Paulson having breakout year for Freeman
FREEMAN — Coming into the 2013-14 basketball season, Freeman boys’ basketball coach Rory Hermsen talked to his guard Cole Paulson about taking on a leadership role.
The junior point guard has taken the role in stride and has helped the Flyers to an 8-7 record by putting points on the scoreboard. In 15 games, he is averaging 23.5 points, 7.2 rebounds and 3.5 assists per game. Paulson has scored 306 points, despite missing two games with a sprained ankle.
“He brings a lot of leadership, scoring ability and he handles the ball a lot for us,” Hermsen said. “He has been playing since he was an eighth-grader, so he also has some experience and he has been very impressive this season and consistent.”
Paulson, who averaged 15.2 points per game as a sophomore, has been given attention by opposing teams as they gameplan to stop him. But because of his summer experience playing with the South Dakota Heat, Paulson has been able to increase his numbers on the court from a year ago. Last summer, Paulson got the chance to test his skills against players from Minnesota, Iowa and Nebraska, which he says has contributed to his performance this season.
“I did a lot of work in the gym in the offseason and with my travel team,” Paulson said. “Playing against higher-level players helps you to come back stronger and it keeps you one step ahead of your competition.”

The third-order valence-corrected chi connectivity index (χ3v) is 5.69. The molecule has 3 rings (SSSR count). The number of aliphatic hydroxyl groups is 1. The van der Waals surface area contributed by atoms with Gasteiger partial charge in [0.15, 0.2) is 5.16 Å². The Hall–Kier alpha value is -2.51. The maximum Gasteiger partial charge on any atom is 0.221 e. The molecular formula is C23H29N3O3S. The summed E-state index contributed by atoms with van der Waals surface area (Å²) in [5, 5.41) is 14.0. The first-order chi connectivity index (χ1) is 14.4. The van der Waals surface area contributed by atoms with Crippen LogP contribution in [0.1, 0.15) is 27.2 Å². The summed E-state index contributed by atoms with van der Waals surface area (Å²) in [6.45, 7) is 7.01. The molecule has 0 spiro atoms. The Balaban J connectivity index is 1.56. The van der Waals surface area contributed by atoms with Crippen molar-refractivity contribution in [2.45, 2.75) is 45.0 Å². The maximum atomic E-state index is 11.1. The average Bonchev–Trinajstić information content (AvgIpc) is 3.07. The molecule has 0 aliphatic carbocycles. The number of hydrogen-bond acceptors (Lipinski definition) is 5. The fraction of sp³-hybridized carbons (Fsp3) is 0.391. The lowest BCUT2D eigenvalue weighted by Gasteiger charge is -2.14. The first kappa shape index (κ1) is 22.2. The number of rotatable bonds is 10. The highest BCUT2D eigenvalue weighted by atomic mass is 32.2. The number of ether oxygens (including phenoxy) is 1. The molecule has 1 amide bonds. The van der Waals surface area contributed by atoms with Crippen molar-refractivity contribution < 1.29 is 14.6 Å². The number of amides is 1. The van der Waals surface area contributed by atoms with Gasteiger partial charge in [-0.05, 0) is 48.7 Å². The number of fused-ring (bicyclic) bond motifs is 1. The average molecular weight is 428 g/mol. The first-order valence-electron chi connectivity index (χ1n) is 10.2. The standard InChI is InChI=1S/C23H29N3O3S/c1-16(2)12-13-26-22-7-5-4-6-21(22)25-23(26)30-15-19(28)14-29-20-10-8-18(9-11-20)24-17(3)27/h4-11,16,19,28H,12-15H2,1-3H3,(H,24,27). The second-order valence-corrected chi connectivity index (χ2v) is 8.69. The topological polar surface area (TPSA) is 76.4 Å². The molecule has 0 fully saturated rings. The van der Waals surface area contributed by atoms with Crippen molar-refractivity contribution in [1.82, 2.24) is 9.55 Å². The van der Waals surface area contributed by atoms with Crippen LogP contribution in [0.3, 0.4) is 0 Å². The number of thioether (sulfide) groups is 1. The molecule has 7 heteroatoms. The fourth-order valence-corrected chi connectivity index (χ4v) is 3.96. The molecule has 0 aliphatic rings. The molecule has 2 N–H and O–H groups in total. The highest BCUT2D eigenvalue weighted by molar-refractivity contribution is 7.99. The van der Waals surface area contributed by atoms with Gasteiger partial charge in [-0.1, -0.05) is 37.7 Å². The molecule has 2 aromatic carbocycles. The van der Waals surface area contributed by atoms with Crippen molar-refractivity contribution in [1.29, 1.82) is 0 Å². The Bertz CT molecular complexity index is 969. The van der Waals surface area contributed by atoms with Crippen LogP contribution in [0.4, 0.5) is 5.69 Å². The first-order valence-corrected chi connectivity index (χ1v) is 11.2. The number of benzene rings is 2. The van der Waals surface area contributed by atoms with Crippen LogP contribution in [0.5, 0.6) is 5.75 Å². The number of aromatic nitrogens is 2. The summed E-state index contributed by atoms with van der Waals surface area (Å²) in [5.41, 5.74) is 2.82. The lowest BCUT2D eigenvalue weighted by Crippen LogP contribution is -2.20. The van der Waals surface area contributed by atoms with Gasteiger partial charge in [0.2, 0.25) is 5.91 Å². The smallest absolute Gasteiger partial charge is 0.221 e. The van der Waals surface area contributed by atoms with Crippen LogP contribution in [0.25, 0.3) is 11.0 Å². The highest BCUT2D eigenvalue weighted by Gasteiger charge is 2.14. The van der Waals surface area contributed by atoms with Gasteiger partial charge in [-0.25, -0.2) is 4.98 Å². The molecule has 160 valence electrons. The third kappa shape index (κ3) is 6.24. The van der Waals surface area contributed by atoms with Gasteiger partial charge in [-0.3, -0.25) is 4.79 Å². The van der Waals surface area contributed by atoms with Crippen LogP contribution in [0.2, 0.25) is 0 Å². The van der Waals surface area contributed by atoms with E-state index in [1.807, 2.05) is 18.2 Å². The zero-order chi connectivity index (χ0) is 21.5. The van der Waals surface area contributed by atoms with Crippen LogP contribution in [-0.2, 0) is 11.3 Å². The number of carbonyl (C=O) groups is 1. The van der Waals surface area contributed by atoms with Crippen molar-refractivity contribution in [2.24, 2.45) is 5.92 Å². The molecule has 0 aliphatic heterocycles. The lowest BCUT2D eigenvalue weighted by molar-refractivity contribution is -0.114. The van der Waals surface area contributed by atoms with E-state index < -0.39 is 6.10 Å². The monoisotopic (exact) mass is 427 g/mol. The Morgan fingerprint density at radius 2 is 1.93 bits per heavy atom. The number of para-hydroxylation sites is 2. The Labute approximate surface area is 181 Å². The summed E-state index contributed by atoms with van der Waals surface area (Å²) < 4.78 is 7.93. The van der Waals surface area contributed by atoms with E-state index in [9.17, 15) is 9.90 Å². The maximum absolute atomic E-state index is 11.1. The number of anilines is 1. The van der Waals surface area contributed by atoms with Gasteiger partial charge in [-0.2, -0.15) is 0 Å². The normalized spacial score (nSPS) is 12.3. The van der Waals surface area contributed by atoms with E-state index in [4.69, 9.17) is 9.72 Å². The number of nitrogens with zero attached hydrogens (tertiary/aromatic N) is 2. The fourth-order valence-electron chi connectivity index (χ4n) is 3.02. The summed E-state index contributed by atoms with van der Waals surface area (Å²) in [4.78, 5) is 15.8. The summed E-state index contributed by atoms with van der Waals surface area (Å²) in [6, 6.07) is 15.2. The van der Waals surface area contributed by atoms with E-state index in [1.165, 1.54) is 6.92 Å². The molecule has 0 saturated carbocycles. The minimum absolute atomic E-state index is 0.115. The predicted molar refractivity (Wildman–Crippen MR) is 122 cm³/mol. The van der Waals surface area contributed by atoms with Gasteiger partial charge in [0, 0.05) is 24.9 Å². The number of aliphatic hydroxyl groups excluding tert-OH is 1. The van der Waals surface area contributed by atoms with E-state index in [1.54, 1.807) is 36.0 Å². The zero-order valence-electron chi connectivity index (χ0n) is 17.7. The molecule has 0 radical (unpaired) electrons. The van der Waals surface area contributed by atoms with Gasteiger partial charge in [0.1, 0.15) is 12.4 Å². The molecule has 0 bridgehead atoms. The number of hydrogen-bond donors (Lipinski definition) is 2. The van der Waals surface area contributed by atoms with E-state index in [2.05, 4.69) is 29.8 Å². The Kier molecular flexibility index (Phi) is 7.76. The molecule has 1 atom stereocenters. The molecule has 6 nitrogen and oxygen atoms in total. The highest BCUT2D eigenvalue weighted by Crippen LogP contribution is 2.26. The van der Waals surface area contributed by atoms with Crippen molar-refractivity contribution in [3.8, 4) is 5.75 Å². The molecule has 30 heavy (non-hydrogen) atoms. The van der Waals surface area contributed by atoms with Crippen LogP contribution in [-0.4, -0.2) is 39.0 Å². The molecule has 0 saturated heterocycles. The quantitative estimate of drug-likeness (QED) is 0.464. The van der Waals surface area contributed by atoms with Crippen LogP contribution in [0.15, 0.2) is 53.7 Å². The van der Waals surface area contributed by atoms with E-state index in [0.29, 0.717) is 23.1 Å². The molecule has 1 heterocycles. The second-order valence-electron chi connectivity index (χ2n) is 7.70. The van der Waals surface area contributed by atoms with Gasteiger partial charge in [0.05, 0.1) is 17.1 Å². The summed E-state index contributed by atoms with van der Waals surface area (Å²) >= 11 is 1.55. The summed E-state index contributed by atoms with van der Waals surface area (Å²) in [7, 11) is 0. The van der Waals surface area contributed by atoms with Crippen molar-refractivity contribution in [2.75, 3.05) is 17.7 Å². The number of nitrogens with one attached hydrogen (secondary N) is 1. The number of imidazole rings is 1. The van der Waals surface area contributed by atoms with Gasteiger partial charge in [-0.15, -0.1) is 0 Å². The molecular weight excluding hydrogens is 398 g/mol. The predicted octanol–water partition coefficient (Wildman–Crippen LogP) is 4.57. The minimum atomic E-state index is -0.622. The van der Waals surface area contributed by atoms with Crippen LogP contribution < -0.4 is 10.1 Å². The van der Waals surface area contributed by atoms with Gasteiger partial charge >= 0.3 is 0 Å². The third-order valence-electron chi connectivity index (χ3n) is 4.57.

The 2013-14 season has been a banner year for Paulson, who has reached several milestones this season. Monday, Paulson scored his 1,000th point in a 67-64 loss to Hanson. The school’s career scoring record is 2,045 points held by Brian Goertz, who set the record in the 1990s.
“It would take a lot for him to break that record, but it is impressive to surpass the 1,000-point mark as a junior,” Hermsen said.
The three-year starter also set his career high in points, when he scored 43 points in an 86-83 overtime victory over Bon Homme in the second game of the season.
Paulson contributes much of his success this season to his teammates and his willingness to attack the basket.
“I like to play inside out,” Paulson said. “The first thing I like to do is get the basket, but if I can start knocking down shots, it opens things up for my team. As the season has gone on, we have improved as a team. Guys like Joseph Weier and Brennan Schmidt have stepped up and helped lead us too.”